For tips on how to talk to kids about death and the afterlife, I turned to renowned child and teen development specialist Robyn Silverman — author of the forthcoming book How to Talk to Kids about Anything: Tips, Scripts, Stories, and Steps to Make Even the Toughest Conversations Easier. First and foremost, Silverman encourages parents and caregivers to use everyday teachable moments — for example, a dead bug on the sidewalk or a dying plant — as an opportunity to engage in life-cycle conversations free of emotional, personal connections.

Though I’m comfortable talking about death with my kids, I was less certain about how to handle afterlife conversations. It wasn’t a topic I ever discussed with my parents and I haven’t developed specific beliefs as an adult. Silverman recommends reverting the question back to the child. “You could say, ‘Growing up, I believed this happened, but we don’t really know. What do you think?’” Silverman notes that this approach opens the conversation instead of feeding kids a specific agenda. “[A kid’s answer] may be far-fetched, but it doesn’t need to be correct, because who knows what is correct and that uncertainty is OK,” Silverman says.


How and when we will die is uncertain, but our ability to prepare for it with love and care is not. I still have some things to figure out — for example, where I want my final resting spot to be, how my plans might change if Massachusetts passes human composting legislation, and whether there is anything official I need to do to relinquish my two reserved grave spaces. But I do know that compassionately articulating my nonspecific plans to my mom and the rest of my family of origin, continuing to have open conversations with my kids, updating my will to ensure that my wishes are current, and regularly decluttering (with a long view inspired by “Swedish death cleaning,” the concept of decluttering so loved ones won’t be burdened with your possessions after you die) are acts that matter both in the present and long term.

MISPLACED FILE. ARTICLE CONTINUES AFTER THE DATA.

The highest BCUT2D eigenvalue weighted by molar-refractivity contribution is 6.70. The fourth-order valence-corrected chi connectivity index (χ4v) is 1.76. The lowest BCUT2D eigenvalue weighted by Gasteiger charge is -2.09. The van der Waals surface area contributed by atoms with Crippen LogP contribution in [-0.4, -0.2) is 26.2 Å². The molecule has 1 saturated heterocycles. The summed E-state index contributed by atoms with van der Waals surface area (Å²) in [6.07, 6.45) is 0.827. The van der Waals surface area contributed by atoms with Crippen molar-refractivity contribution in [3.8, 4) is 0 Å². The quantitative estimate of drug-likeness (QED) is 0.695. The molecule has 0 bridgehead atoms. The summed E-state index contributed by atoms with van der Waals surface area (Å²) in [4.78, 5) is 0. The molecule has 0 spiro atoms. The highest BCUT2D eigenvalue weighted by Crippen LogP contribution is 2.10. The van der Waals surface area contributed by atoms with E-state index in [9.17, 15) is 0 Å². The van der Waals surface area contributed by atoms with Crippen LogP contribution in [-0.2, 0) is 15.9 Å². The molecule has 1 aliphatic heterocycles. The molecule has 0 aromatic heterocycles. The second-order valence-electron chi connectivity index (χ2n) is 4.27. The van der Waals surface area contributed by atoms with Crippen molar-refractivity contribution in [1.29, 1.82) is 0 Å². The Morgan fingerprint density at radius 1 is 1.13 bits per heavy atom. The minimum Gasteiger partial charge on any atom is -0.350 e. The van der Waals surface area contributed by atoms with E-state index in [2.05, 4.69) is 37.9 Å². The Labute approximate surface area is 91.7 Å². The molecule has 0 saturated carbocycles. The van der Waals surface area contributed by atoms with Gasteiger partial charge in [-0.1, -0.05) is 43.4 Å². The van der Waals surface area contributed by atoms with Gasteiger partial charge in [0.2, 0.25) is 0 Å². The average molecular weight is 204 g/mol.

After all, ensuring that your loved ones aren’t burdened with logistics, and can instead focus on remembering a life well lived, does seem like a gift you can give from the afterlife, wherever that may be.


Christine Koh is a former music and brain scientist turned writer, podcaster, and creative strategist. Find her work at and on social media at @drchristinekoh. Send comments to